According to Jim Lavoie, CEO of Rite-Solutions, every employee should be involved in shaping the future of the company and every opinion deserves to be heard. With this goal in mind, Rite-Solutions launched Mutual Fun in 2005, a form of prediction market that enables employees to invest in the future of their company.
This month's selection
“If the quantity of information is increasing 2.5 quintillion bytes per day, the amount of useful information almost certainly isn’t.” How can you learn to process increasingly large data sets to make more accurate predictions? Based on The Signal and the Noise: why so many predictions fail – but some don’t, by Nate Silver (The Penguin Press, September 2012), “Oracles: How Prediction Markets Turn Employees Into Visionaries” by Donald N. Thompson (Harvard Business Review Press, 2012) and the interview with Jim Lavoie, CEO, Rite-Solutions, April 2013.
According to the authors of Get Lucky, serendipity is “the marriage of chance and creativity,” meaning that one part of the equation is in our hands. You have to be prepared to be “lucky” enough to stumble on the right idea. Based on Get Lucky: How to Put Planned Serendipity to Work for You and Your Business by Thor Muller and Lane Becker (Jossey-Bass, April 2012), Éloge de la chance: ou l’art de prendre sa vie en main by Philippe Gabillet (Saint-Simon, April 2012), and the interview with Umit Eraran, CEO of Shenzu Consulting, Singapore, April 2013.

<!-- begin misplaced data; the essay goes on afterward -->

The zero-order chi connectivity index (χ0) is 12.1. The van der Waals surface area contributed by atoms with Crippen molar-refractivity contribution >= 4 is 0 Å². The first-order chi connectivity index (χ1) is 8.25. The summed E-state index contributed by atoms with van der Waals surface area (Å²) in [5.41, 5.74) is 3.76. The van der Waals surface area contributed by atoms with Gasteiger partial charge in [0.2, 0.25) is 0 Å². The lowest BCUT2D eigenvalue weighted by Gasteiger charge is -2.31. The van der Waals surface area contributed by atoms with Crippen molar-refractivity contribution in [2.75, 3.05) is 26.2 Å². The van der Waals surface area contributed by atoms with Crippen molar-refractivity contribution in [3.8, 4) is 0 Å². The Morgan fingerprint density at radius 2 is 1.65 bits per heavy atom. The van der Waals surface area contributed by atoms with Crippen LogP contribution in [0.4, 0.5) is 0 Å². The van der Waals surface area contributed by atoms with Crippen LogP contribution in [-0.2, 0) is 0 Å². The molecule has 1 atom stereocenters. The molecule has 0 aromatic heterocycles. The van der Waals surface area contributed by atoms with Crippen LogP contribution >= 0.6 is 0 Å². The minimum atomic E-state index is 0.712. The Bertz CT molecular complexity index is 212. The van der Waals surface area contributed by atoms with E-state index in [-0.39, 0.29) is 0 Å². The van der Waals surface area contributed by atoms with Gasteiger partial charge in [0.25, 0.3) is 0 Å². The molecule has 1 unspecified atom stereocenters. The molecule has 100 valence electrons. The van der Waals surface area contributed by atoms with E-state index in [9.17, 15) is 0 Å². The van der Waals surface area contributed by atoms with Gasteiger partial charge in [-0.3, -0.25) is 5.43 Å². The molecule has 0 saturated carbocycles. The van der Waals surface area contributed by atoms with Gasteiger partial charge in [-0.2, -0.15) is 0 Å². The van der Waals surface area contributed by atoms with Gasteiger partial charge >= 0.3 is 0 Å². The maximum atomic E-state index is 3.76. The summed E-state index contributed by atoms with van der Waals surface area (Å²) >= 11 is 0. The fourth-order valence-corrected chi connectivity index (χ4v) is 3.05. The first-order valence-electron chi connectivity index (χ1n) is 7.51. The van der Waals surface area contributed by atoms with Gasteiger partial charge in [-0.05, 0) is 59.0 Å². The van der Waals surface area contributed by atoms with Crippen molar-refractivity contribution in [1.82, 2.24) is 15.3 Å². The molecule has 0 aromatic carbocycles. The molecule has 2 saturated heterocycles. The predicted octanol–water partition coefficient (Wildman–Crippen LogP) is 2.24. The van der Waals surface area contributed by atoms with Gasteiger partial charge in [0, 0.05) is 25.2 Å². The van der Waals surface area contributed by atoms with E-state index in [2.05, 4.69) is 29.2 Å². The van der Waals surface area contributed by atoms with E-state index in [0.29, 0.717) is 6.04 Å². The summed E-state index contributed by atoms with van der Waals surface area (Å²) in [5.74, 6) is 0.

According to participants in a study conducted by Robert Half in 2010, 35% of meetings are unnecessary. How did this extreme state-of-affairs come to be? How can we change it?
What makes social and ethnic diversity a driver of performance? How can you inspire company leaders to make progress in this area?